You’ll also find that different stakeholders value different things. You’ll need some more advanced techniques to track that, but it allows you to precisely know how much value you’ve delivered to which stakeholder at any time, which is pure gold information when it comes to working with stakeholder’s expectations, reducing politics and increasing satisfaction.
Developing product solutions
Within the context of the product, we now have extreme clarity about what the product needs to do: Reduce Effort (defined precisely above) from 8000 to 500 hours.
A next step might be to break down the activities required for “publish data” and analyse the current effort for each of those activities. We can start to brainstorm solutions that incrementally reduce the effort in the activities and then prioritise those ideas that have the most ROI (i.e. they reduce the effort in the activities the most for the least implementation effort).
By clarifying the product value, we’ve created a clear goal where the technical and product people can collaborate and innovate product solutions. The value has meaning for them because they can directly influence it with their ideas and implementation.
By clarifying the levels of value, we’ve given a high degree of confidence that the product solutions will ultimately lead to the business value that we’d like.
At every stage, even in the most detailed breakdown or technical solution, perhaps developing screens or infrastructure, it’s possible to keep a crystal-clear line-of-sight of the value right up to the business value. I’ll talk more about how to do this in future articles.
Linking this to Scrum and User Stories
With a chain of value, a Scrum team’s Sprint Goal can be crystal clear. Perhaps the first sprint might be: Effort (as defined above) reduced from 8000 to 7900 person/hours. The team now has a meaningful challenge that it can creatively tackle.
With more maturity, the value can be measured and team members can discuss that data in demos and retrospectives. Value creates a solid, empirical basis for Scrum’s ability to Inspect and Adapt and points it straight at what the business really wants.
If the team is using User Stories, then they can simply link the story to the value. For example: As a DataManager I need an adjustment screen (instead of my Excel spreadsheet) so my effort in correcting data errors is reduced from 30mins/day to 10mins/day.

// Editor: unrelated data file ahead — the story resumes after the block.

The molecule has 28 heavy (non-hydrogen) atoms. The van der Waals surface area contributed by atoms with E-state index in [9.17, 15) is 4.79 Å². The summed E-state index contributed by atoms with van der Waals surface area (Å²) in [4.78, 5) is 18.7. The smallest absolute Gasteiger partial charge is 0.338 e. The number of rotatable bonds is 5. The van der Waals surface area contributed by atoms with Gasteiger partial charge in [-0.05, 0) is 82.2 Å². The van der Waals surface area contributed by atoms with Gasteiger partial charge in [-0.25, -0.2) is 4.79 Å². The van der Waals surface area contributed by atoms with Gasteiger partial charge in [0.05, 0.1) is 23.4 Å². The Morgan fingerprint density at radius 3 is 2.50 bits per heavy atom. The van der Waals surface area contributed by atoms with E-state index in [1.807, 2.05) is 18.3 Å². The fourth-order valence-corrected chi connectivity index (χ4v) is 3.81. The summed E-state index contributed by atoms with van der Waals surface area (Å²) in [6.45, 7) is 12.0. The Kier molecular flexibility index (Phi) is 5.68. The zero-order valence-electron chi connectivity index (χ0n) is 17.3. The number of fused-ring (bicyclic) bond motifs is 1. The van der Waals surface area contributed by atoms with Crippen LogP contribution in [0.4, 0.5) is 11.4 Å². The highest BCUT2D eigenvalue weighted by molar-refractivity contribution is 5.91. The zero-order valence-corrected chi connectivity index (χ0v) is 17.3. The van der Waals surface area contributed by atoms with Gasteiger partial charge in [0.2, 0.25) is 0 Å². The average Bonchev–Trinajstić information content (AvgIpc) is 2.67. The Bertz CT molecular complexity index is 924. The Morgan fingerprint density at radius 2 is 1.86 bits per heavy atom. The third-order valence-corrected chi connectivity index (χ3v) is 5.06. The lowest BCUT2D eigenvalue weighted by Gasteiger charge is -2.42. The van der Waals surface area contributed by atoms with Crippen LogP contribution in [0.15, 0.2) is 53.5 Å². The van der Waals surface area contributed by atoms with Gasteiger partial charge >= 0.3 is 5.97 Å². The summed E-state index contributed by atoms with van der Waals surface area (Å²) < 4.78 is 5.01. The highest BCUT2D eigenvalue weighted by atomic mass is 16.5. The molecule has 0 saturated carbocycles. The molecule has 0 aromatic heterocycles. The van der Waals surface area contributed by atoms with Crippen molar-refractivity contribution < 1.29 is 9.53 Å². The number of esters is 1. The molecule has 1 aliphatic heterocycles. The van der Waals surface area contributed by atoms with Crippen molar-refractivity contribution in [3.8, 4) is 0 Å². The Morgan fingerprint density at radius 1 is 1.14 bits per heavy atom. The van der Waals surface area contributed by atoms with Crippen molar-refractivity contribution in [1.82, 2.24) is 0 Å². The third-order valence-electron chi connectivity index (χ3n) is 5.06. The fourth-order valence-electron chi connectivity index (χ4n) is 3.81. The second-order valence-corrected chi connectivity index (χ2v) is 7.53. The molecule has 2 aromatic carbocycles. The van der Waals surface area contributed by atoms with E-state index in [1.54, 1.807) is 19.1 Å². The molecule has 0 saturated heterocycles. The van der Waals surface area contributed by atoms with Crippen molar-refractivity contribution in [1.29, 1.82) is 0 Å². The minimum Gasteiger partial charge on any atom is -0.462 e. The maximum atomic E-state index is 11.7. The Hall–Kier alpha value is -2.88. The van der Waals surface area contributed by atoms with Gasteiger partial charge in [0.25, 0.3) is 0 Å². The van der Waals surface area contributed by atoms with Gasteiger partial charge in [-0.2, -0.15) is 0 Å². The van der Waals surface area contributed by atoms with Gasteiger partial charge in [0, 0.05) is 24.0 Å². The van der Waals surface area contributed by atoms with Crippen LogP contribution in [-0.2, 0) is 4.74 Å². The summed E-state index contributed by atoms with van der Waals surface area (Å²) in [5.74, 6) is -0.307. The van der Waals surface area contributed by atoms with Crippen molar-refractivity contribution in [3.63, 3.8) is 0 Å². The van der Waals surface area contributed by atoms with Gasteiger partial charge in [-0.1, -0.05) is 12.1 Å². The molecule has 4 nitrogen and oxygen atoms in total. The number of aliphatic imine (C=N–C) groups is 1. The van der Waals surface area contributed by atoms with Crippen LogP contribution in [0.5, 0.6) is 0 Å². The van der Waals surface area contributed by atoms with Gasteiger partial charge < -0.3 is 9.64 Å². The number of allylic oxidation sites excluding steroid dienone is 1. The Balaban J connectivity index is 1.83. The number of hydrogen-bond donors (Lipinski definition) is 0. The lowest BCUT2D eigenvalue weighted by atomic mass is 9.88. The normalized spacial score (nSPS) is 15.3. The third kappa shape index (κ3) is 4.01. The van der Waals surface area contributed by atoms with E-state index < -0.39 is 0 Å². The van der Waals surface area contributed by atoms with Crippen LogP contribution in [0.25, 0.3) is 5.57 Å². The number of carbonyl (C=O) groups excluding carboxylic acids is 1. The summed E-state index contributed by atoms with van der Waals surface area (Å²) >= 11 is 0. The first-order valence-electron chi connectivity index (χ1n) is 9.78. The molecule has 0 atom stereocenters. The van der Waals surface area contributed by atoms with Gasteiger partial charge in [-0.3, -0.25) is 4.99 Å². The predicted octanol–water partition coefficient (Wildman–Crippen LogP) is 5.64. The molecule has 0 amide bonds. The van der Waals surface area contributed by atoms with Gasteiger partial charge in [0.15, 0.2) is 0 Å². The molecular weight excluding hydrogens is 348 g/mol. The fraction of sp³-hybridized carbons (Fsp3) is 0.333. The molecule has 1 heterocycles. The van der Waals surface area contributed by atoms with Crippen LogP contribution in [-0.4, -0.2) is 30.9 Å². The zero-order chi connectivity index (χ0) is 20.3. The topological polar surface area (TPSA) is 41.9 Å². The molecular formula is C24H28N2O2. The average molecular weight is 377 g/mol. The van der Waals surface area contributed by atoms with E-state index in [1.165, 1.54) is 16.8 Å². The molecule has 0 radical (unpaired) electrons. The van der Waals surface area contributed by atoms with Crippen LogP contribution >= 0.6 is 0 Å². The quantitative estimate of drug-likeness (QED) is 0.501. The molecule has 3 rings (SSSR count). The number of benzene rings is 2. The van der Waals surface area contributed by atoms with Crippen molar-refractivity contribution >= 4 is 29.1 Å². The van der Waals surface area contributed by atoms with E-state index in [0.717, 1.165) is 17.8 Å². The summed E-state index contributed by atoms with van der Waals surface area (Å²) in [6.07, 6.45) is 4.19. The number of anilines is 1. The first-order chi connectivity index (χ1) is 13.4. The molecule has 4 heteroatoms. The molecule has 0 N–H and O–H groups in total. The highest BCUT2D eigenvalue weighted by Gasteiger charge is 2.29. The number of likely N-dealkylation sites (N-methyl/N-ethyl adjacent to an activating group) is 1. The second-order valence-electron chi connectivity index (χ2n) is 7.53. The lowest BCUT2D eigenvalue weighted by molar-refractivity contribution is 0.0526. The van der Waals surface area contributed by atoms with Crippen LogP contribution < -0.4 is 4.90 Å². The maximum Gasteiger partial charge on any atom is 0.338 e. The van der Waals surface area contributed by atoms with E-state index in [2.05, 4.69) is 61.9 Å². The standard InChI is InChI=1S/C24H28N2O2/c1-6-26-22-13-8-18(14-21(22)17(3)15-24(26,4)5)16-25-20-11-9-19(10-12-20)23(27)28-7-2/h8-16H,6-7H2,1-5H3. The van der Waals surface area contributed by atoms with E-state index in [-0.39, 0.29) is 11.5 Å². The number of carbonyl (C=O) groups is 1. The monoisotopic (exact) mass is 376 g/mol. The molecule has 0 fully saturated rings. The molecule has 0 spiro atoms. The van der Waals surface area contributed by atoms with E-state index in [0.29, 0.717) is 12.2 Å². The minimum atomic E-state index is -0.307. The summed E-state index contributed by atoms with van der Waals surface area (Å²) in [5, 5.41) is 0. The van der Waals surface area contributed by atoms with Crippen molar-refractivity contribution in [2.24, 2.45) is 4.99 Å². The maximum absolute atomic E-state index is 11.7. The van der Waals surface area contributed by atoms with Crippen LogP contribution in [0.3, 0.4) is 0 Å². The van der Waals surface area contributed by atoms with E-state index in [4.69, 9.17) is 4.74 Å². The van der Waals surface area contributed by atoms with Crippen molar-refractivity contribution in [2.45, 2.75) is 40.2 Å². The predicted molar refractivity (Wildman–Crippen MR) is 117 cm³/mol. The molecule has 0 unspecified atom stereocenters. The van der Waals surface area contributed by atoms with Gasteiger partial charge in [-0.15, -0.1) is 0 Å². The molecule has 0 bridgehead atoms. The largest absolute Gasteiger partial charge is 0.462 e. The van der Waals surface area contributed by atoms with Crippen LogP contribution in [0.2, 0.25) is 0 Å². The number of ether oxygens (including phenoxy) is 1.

Adopting value-driven Agile
When I first teach this to people, some are concerned about the measurement of the numbers or the consequences of not meeting the goals. There are potentially complex personal and organisational culture issues here. Fortunately, they are talking about a mature state and there is lots of benefit to be gained from a very gentle first step, which is to use value as a communication tool.
By specifying value this clearly and having a value chain, everyone on your project and all your stakeholders can discuss how delivering value at the product level leads to business value. This line of sight enables them to make better decisions and to challenge assumptions when they believe what’s proposed won’t deliver the higher-level value.
The first change in behaviour I’d encourage when adopting these techniques is “Are people referring to the value in their decision making?”. For example, is there a “one-pager” with the value chain and I see and hear it being referred to repeatedly in strategy meetings and planning meetings. Do I overhear people debating the merits of different solutions by talking about the “Effort saved”?
Embedding value into decision-making changes conversations from arguments that are based on gut feel and misunderstandings to ones based on a clear, shared understanding of what’s important to the business.
Value-focused Agile is first and foremost about better communication. Once you’ve mastered that, the next stage is to plan to deliver value early. And once you can do that, then you can measure and learn from the value you actually delivered.
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Value-Focused Agile is a result of my experiences making Agile work in large, complex environments. It is primarily a combination of the Evo method developed by Tom Gilb, traditional Agile methods, and soft skill techniques from the world of coaching, particularly Clean techniques developed by David Grove.